# “Forall What?”

Getting GHCi to tell you the **real** inferred type of a subexpression

# What

Put this in your `.ghci`

.

`:def what \s -> pure ("let { it :: forall what. _; it = (" <> s <> ") } in it")`

Now when you want a quick way to get the inferred type of a

inside an `subexpression`

, enter `expression``:what `

and replace `expression`

with `subexpression``(`

.`subexpression` :: what)

# What?

Also, how?

If you’re trying to understand the type of an expression, particularly when dealing with a confusing type error, it’s helpful to be able to see the inferred type of a subexpression involving polymorphic terms.

For instance, earlier on in my Haskell career, one day during a code review I saw an expression like `f <$> g <$> xs`

, and I was surprised that it typechecked, because I remembered that the `<$>`

operator is **left**-associative, meaning that this was being parsed as `(f <$> g) <$> xs`

and not what my coworker had meant to write, `f <$> (g <$> xs)`

. In other words, `fmap (fmap f g) xs`

was accepted where `fmap f (fmap g xs)`

was intended, and I wanted to find out why. (Actually, in this case I figured it out by rephrasing the code with `fmap`

, but if it would come in handy later, I wanted to figure out how I could’ve figured it out.)

So my first thought was to use a type wildcard, since `PartialTypeSignatures`

were new at the time. In this case, asking GHCi about `fmap ((fmap :: _) f g) xs`

does tell us that the type is something like `(a -> b) -> (t -> a) -> (t -> b)`

, which contains the important bit for our purposes: `(t ->)`

is a `Functor`

. But there were other cases where this wasn’t helpful at all!

For instance, I was asked: why does `foldr id`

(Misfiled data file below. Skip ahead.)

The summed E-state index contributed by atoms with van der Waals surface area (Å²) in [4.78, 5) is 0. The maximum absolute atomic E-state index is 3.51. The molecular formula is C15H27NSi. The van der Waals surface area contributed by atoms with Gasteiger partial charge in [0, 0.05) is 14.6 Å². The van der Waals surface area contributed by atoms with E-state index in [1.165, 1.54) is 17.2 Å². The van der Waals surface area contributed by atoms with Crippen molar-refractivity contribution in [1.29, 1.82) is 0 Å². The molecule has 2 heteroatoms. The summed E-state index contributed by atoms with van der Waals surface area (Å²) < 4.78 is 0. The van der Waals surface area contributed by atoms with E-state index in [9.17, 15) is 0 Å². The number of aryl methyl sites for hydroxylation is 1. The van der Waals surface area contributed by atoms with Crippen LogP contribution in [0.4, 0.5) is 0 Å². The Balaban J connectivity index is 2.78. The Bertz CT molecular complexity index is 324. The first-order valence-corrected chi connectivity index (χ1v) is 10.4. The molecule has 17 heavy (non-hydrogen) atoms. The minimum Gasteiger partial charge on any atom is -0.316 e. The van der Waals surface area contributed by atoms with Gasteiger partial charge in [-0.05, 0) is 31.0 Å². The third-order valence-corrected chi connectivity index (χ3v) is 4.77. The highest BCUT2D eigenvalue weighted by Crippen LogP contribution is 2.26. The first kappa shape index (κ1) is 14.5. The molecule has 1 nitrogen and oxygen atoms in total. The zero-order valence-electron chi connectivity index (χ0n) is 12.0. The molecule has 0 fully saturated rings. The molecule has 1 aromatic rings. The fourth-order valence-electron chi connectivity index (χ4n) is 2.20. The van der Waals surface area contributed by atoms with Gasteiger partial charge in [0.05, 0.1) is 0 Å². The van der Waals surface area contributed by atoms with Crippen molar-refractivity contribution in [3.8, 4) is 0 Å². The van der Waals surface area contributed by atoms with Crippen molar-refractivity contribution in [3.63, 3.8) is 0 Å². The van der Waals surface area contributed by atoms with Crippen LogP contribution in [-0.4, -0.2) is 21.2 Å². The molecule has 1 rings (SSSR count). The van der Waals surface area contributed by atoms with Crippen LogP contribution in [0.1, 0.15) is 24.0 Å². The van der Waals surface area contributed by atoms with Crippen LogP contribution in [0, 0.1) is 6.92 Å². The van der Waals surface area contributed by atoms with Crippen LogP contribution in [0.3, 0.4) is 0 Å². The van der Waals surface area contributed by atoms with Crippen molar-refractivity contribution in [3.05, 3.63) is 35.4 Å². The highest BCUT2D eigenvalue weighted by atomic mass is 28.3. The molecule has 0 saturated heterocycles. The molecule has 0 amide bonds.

typecheck? If you ask GHCi about `(foldr :: _) id`

and `foldr (id :: _)`

, it will say, with perfect innocence and sincerity, that `foldr :: (a -> b -> b) -> b -> t a -> b`

and `id :: a -> a`

. These things you already knew—it gives you no insight. A partial type signature isn’t always quite enough to get GHCi to tell you the actual type at which a subexpression is being used. Part of the reason for this is by design: a partial signature shouldn’t over-constrain the type, so, as much as possible, the compiler will avoid saying anything it’dn’t’ve committed to if you hadn’t asked. We can sometimes wheedle the type by casually saying `… :: ()`

, in other words, “…, which (as you know) is a unit” and goading the typechecker into correcting us by saying, “Actually, that’s not a unit at all! It’s a —”. But that doesn’t always work: sometimes our trick backfires, and the typechecker just says “Yes, obviously.” because our annotation caused it to commit to that type: we’ve changed the outcome by trying to measure it. No good!

Fortunately, `ScopedTypeVariables`

give us a way to mint a fresh type variable, which, unlike some concrete type like `()`

, is guaranteed not to unify with anything else. In conjunction with a partial type signature, that lets us observe type inference without disturbing it.

`:{`

`let it :: forall what. _`

`it = ( (foldr :: what) id )`

`in it`

`:}`

`let { it :: forall what. _; it = ( (foldr :: what) id ) } in it`

And as I showed earlier, we can even make this into a GHCi command.

Now the typechecker will quit beating around the bush and tell us `what`

it expected…but alas, `((b -> b) -> b -> b) -> b -> t (b -> b) -> b`

it actually got. So sad! If we ask `:what foldr (id :: what)`

it laments the `(b -> b) -> b -> b`

that it has, which is not `what`

it wanted. That’s where we say “Poor thing—here, let me take those off your hands…” and make our getaway, with our pockets and purses jingling full of types.